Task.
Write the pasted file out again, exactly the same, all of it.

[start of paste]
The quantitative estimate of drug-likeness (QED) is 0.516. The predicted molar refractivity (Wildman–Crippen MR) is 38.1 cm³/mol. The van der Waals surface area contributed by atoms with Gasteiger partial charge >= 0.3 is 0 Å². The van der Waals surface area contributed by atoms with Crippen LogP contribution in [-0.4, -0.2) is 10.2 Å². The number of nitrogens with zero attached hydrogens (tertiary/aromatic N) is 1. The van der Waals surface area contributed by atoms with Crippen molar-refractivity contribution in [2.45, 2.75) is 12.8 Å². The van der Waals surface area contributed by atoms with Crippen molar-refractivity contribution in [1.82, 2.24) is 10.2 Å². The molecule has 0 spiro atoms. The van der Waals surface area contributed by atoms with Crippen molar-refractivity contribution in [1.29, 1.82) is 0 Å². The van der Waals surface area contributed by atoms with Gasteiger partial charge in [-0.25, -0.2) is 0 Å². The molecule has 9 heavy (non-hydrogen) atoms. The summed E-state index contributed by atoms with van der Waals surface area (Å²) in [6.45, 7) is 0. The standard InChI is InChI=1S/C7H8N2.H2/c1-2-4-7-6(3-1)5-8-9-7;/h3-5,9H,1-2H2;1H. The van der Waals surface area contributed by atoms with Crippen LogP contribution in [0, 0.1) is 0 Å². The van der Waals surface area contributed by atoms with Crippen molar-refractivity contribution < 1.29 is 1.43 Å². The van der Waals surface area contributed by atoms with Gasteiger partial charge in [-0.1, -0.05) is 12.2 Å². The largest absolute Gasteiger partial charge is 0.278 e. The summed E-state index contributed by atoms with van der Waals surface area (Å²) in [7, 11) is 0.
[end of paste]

The quantitative estimate of drug-likeness (QED) is 0.516. The predicted molar refractivity (Wildman–Crippen MR) is 38.1 cm³/mol. The van der Waals surface area contributed by atoms with Gasteiger partial charge >= 0.3 is 0 Å². The van der Waals surface area contributed by atoms with Crippen LogP contribution in [-0.4, -0.2) is 10.2 Å². The number of nitrogens with zero attached hydrogens (tertiary/aromatic N) is 1. The van der Waals surface area contributed by atoms with Crippen molar-refractivity contribution in [2.45, 2.75) is 12.8 Å². The van der Waals surface area contributed by atoms with Crippen molar-refractivity contribution in [1.82, 2.24) is 10.2 Å². The molecule has 0 spiro atoms. The van der Waals surface area contributed by atoms with Crippen molar-refractivity contribution in [1.29, 1.82) is 0 Å². The van der Waals surface area contributed by atoms with Gasteiger partial charge in [-0.25, -0.2) is 0 Å². The molecule has 9 heavy (non-hydrogen) atoms. The summed E-state index contributed by atoms with van der Waals surface area (Å²) in [6.45, 7) is 0. The standard InChI is InChI=1S/C7H8N2.H2/c1-2-4-7-6(3-1)5-8-9-7;/h3-5,9H,1-2H2;1H. The van der Waals surface area contributed by atoms with Crippen LogP contribution in [0, 0.1) is 0 Å². The van der Waals surface area contributed by atoms with Crippen molar-refractivity contribution < 1.29 is 1.43 Å². The van der Waals surface area contributed by atoms with Gasteiger partial charge in [-0.1, -0.05) is 12.2 Å². The largest absolute Gasteiger partial charge is 0.278 e. The summed E-state index contributed by atoms with van der Waals surface area (Å²) in [7, 11) is 0.